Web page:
Advocating for quality improvement in vascular access is a high priority for me. As the President of the New Hampshire Association for Vascular Access, I have addressed the New Hampshire Board of Nursing (NHBON) on this issue. Two years ago, I spoke about quality and competency in vascular access. More recently, I presented on the question of Registered Nurse Scope of Practice with respect to ultrasound guided central venous catheter (CVC) insertion. Jim Lacy RN, in conjunction with Teleflex Medical, Inc. put together a packet of supporting evidence and board decisions from other states on the issue of RN CVC insertion. I added my own thoughts in a letter of introduction and hand delivered the packet to the Executive Director of the NHBON in order to explain the importance of this change in Scope of Practice.

At the March 21, 2013 NHBON meeting, I addressed the scope of practice change with the goal of presenting the issue in its simplest form: it is a procedure that is being done in other states by RNs and is not new in terms of clinical principle or skill. This procedure is about guiding a needle to a vein and RNs proficient with ultrasound guided PICC insertion can apply this skill to other, even larger, veins. In fact, RNs skilled with ultrasound access are probably more qualified to access the vein than those doing the procedure without ultrasound or with minimal ultrasound experience. Important to this issue is the fact that many specialized vascular access RNs possess the most current knowledge on how to safely and reliably provide patient centered vascular access.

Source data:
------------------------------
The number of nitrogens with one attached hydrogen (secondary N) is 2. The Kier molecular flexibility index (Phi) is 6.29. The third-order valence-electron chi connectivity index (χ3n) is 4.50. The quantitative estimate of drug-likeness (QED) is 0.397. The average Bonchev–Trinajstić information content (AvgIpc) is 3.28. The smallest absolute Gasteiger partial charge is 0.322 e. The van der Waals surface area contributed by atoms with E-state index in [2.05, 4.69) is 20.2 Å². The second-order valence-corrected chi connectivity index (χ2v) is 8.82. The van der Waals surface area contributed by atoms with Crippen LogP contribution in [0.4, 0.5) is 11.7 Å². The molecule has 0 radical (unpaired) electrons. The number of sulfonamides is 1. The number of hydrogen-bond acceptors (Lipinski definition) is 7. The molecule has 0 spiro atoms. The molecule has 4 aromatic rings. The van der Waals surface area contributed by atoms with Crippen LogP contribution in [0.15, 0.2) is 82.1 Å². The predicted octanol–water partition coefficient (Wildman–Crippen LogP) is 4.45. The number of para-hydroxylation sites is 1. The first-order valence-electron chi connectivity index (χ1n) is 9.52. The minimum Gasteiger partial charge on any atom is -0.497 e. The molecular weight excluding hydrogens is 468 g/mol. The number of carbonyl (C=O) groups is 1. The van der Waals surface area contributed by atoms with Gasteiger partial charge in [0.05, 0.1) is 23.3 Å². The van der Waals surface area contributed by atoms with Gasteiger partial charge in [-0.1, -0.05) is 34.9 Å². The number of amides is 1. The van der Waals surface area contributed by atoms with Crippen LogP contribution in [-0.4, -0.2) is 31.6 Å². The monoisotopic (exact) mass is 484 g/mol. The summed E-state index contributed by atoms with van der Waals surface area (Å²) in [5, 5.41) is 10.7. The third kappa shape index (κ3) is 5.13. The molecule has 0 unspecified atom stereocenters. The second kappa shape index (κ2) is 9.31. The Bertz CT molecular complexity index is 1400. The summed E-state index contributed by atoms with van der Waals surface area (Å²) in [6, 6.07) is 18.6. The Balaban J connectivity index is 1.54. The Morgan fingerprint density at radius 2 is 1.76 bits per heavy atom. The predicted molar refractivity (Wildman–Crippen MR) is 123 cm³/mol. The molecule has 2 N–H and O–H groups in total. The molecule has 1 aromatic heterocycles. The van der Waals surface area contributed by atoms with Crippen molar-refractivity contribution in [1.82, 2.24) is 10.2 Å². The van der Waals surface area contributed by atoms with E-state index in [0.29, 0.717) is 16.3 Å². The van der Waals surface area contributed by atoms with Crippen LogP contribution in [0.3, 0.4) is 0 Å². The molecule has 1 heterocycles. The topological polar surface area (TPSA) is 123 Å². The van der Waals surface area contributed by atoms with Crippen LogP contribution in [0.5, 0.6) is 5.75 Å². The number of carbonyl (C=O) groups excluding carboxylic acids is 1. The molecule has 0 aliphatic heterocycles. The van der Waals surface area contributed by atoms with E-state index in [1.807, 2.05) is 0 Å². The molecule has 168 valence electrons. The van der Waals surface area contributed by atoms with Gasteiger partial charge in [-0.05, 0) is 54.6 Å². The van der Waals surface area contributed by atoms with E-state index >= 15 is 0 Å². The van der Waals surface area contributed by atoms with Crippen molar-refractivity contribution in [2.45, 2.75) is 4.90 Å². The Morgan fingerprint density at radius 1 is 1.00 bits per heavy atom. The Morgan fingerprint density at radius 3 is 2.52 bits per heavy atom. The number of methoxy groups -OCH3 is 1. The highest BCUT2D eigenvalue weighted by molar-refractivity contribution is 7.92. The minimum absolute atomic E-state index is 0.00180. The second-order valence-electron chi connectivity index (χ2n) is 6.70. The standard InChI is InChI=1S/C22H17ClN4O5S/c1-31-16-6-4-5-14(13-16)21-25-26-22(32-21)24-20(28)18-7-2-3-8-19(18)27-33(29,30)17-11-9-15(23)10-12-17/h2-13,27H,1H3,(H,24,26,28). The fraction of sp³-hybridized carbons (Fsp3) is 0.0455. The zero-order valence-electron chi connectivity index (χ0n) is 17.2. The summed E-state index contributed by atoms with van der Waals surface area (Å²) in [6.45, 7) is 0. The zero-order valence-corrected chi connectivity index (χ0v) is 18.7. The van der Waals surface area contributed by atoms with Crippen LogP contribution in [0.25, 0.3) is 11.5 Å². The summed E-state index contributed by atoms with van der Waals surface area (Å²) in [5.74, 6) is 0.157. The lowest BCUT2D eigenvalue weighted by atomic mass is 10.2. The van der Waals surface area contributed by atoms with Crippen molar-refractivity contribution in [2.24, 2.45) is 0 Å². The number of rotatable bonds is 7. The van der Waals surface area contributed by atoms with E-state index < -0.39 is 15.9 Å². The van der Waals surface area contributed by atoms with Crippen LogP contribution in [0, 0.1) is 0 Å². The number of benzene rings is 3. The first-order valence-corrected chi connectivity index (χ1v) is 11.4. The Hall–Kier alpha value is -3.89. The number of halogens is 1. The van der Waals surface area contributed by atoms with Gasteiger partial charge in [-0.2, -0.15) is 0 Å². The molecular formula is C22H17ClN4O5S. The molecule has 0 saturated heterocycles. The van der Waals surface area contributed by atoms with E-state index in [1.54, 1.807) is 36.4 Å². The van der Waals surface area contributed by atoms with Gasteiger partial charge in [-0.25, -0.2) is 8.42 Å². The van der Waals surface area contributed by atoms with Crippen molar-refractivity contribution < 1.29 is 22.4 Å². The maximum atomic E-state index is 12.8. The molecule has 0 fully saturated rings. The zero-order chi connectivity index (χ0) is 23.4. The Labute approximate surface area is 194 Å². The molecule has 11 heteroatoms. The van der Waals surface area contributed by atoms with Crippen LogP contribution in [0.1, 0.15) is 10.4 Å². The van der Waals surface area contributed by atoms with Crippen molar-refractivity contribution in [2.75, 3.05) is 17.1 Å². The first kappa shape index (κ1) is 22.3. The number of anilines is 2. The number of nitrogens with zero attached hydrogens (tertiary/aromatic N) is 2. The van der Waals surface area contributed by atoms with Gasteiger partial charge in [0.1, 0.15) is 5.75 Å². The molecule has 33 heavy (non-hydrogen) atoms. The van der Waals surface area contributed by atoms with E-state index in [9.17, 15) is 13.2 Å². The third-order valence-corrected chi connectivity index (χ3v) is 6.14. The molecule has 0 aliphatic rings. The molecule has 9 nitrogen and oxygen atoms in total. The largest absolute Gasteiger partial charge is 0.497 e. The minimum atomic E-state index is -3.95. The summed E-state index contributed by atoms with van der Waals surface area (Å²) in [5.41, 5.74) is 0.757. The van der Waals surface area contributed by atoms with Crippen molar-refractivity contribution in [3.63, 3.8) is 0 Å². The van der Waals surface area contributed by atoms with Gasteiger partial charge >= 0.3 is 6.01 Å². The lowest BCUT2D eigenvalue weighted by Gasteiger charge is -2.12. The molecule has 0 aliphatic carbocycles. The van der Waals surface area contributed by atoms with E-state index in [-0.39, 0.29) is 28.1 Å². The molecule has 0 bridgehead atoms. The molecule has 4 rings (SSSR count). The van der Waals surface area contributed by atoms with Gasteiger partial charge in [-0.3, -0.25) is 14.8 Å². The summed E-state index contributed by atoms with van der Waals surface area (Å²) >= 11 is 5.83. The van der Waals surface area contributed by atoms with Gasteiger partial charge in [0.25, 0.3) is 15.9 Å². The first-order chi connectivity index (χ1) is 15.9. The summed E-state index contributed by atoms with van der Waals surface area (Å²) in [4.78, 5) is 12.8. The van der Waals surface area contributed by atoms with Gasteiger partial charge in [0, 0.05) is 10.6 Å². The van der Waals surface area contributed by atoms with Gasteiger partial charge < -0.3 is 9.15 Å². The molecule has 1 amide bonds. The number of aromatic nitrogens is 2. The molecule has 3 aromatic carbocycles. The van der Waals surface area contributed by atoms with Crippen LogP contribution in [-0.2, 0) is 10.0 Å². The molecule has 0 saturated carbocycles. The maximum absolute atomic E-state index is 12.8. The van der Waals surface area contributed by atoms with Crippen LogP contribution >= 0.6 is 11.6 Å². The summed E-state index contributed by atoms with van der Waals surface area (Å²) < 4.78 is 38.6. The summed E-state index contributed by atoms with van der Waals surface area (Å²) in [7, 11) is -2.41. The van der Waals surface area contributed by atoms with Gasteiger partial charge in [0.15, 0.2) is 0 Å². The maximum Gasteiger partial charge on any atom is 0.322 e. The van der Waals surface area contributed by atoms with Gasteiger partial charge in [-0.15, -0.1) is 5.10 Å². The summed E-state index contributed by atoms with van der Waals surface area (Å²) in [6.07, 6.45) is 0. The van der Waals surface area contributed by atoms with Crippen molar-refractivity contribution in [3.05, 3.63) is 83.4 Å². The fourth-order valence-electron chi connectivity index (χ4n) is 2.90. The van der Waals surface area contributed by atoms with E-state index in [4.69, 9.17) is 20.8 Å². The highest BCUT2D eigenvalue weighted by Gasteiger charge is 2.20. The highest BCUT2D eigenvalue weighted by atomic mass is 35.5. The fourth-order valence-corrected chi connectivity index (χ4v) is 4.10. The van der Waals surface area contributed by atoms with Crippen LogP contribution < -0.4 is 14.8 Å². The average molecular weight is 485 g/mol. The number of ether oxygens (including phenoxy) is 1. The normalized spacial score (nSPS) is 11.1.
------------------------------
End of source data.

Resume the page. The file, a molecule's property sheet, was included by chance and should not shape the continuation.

The NHBON Published Ruling:

Can RNs, with training and competency, insert CVCs under ultrasound?

Answer: Board opined that it is within RN scope of practice to insert CVCs under ultrasound with competencies, appropriate setting and facility policy. Refer to AZ BON guidelines with interpretation.